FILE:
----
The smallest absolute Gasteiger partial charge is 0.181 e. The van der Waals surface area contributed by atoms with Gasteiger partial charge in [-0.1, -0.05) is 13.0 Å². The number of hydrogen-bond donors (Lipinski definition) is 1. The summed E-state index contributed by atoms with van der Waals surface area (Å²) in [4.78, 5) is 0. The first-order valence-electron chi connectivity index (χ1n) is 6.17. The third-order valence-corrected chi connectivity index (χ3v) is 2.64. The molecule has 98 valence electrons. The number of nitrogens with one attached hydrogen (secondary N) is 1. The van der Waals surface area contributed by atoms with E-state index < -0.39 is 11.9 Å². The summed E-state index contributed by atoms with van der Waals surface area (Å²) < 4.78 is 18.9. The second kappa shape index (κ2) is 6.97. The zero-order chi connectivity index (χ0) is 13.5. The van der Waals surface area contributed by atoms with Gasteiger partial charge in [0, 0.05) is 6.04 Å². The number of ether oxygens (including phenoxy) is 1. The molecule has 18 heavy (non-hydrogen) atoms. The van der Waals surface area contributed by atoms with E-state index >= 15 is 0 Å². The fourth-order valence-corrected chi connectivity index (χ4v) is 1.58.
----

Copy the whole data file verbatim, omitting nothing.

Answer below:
The smallest absolute Gasteiger partial charge is 0.181 e. The van der Waals surface area contributed by atoms with Gasteiger partial charge in [-0.1, -0.05) is 13.0 Å². The number of hydrogen-bond donors (Lipinski definition) is 1. The summed E-state index contributed by atoms with van der Waals surface area (Å²) in [4.78, 5) is 0. The first-order valence-electron chi connectivity index (χ1n) is 6.17. The third-order valence-corrected chi connectivity index (χ3v) is 2.64. The molecule has 98 valence electrons. The number of nitrogens with one attached hydrogen (secondary N) is 1. The van der Waals surface area contributed by atoms with E-state index < -0.39 is 11.9 Å². The summed E-state index contributed by atoms with van der Waals surface area (Å²) < 4.78 is 18.9. The second kappa shape index (κ2) is 6.97. The zero-order chi connectivity index (χ0) is 13.5. The van der Waals surface area contributed by atoms with Gasteiger partial charge in [0, 0.05) is 6.04 Å². The number of ether oxygens (including phenoxy) is 1. The molecule has 18 heavy (non-hydrogen) atoms. The van der Waals surface area contributed by atoms with E-state index >= 15 is 0 Å². The fourth-order valence-corrected chi connectivity index (χ4v) is 1.58.